Dr. Doug Gurian-Sherman was the founding co-director and science director for the biotechnology project at the Center for Science and the Public Interest. He has served as senior scientist for CFS from 2004--2006, and as senior scientist in the Food & Environment Program at the Union of Concerned Scientists from 2006--2014. Previously, Dr. Gurian-Sherman worked at the Environmental Protection Agency where he examined the human health impacts and environmental risk of genetically engineered plants. He also worked in the Biotechnology Group at the U.S. Patent and Trademark Office, and he served on the Food and Drug Administration’s inaugural advisory food biotechnology subcommittee.
At Center for Food Safety, Dr. Gurian-Sherman works on important areas of sustainable and industrial agricultural including: Animal factories (Concentrated Animal Feeding Operations), soil, agroecology, public breeding, equitable food systems, and genetic engineering. In previous positions, Dr. Gurian-Sherman has been known for his work examining the impacts of genetic engineering, CAFOs, and agroecology. (For example, he is the author of the landmark Union of Concerned Scientists report Failure to Yield: Evaluating the Performance of Genetically Engineered Crops.).
Dr. Gurian-Sherman earned his doctorate degree in plant pathology from the University of California Berkeley. He conducted post-doctoral research on rice and wheat molecular biology at the U.S. Department of Agriculture laboratory in Albany, California.
Eli focuses her work on the CFS campaign against factory farming, and assists on CFS’s general litigation docket related to food safety matters. Eli holds a LL.M. in Environmental and Natural Resources Law from the University of Oregon, a J.D. from Boston University School of Law, a M.A. in French from Middlebury College and a B.A. from Mount Holyoke College. Eli recently co-authored “Power, Politics and Poison: The Story Behind National Cotton Council of America v. U.S. EPA.” 41 Environmental Law Reporter 10946 (10-2011). Prior to joining CFS, Eli served as a judicial law clerk in the Massachusetts Trial Court Probate and Family Court Department and worked in private practice. She has worked on a variety of environmental cases involving such issues as CAFOs, the BP oil spill, proposed statewide waivers of environmental protections, misapplications of pesticides, biopiracy, and Walmart expansions. While at the University of Oregon, Eli served as a clerk to the Vice Chair of the United Nations’ European Economic Commission’s Aarhus Convention’s Compliance Committee. The Compliance Committee enforces access to information, public participation, and justice in environmental matters. Eli has traveled extensively, and has lived in Europe and West Africa.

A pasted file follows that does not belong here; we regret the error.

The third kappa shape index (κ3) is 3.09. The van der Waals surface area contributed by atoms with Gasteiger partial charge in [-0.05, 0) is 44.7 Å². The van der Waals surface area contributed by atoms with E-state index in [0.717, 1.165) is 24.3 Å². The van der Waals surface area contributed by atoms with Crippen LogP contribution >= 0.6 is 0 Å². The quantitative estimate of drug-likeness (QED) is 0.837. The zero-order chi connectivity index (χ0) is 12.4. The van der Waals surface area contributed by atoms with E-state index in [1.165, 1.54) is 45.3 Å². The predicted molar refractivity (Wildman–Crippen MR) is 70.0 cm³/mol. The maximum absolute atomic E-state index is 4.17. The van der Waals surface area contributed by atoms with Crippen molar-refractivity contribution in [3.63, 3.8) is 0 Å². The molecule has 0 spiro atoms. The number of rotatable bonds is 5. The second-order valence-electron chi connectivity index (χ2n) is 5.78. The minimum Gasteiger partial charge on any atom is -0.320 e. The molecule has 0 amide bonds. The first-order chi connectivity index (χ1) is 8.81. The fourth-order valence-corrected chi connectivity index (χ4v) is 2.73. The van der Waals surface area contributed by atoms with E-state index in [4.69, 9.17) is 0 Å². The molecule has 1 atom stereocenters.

An experienced advocate and government affairs professional, Elizabeth comes to CFS from the Physicians Committee for Responsible Medicine (PCRM), where she advocated prevention over cure, nutrition over drugs, and human-relevant research and training over the use of animals.
Before joining PCRM, she was a congressional liaison for the 63rd President of the United Nations General Assembly. Elizabeth serves as a board director of several notable organizations including Sean Penn’s Haitian relief organization, J/P HRO, and the Rodale Institute.
Elizabeth is the Executive Producer of "GMO OMG", a documentary exploring genetic engineering in agriculture and food production (www.GMOfilm.com), which premiered at the Berlin International Film Festival in February 2013. She is also a producer of “Hot Water", a documentary about the nuclear industry, uranium mining and the radioactive pollution of our water (www.ZeroHotWater.com). "Hot Water" premiered at the DC Environmental Film Festival in March 2013.
She lives in Washington, D.C. with her husband, Dennis Kucinich, a former US Congressman and two-time US Presidential candidate. They share their home and garden with three rescue dogs, Harry, Lucie and George; Falcon the cat and a hive of bees they lovingly refer to as their girls.
Gabriela Steier is a legal fellow at Center for Food Safety focusing on international food law, policy and trade. She holds a B.A. from Tufts University, a J.D. from Duquesne University and is pursuing a doctorate in comparative law.
While in law school, Gabriela earned several awards for her work and served as the Associate Managing Editor of Juris Magazine and research assistant for Professor Jane C. Moriarty at the Duquesne University School of Law. Her publications include: Externalities in Industrial Food Production: The Costs of Profit, 3 Dartmouth L. J. 164 (Fall 2011); Cibus, Lex, Commercium: Food Law and Plantenomics in World Trade, 31 Temp. J. Sci. Tech. & Envtl. L. 177 (Winter 2012); Dead People Don’t Eat: Food Governmentenomics and Conflicts-of-Interest in the USDA and FDA, 7 Pitt. J. Envt. & Pub. Health L. 1 (Winter 2012); and The WTO's Blind Spot: Dispute Resolution in the International Food Industry, 11 Ohio St. J. on Disp. Resol. 1 (2013).
As Editor in Chief of a new textbook on international food law and policy and with her numerous publications ranging from peer-reviewed articles in international medical journals to law reviews, Gabriela has gained wide-spread interdisciplinary interest and some of her articles have been on the Top Ten List on SSRN for several months. She speaks six languages and has traveled extensively throughout Europe.
CFS Senior Attorney George Kimbrell practices environmental and administrative law with a focus on the impacts of new and emerging technologies. His legal and policy work spans a broad range of CFS program areas, including: genetically engineered foods; transgenic plants, trees and animals; food labeling; organic standards; factory farming; aquaculture; pesticides; nanotechnology; and synthetic biology. George received his law degree magna cum laude from Lewis and Clark Law School, where he subsequently has taught sustainable food and agriculture law as an adjunct professor. George joined CFS upon completing a clerkship with the Honorable Ronald M. Gould, United States Court of Appeals for the Ninth Circuit.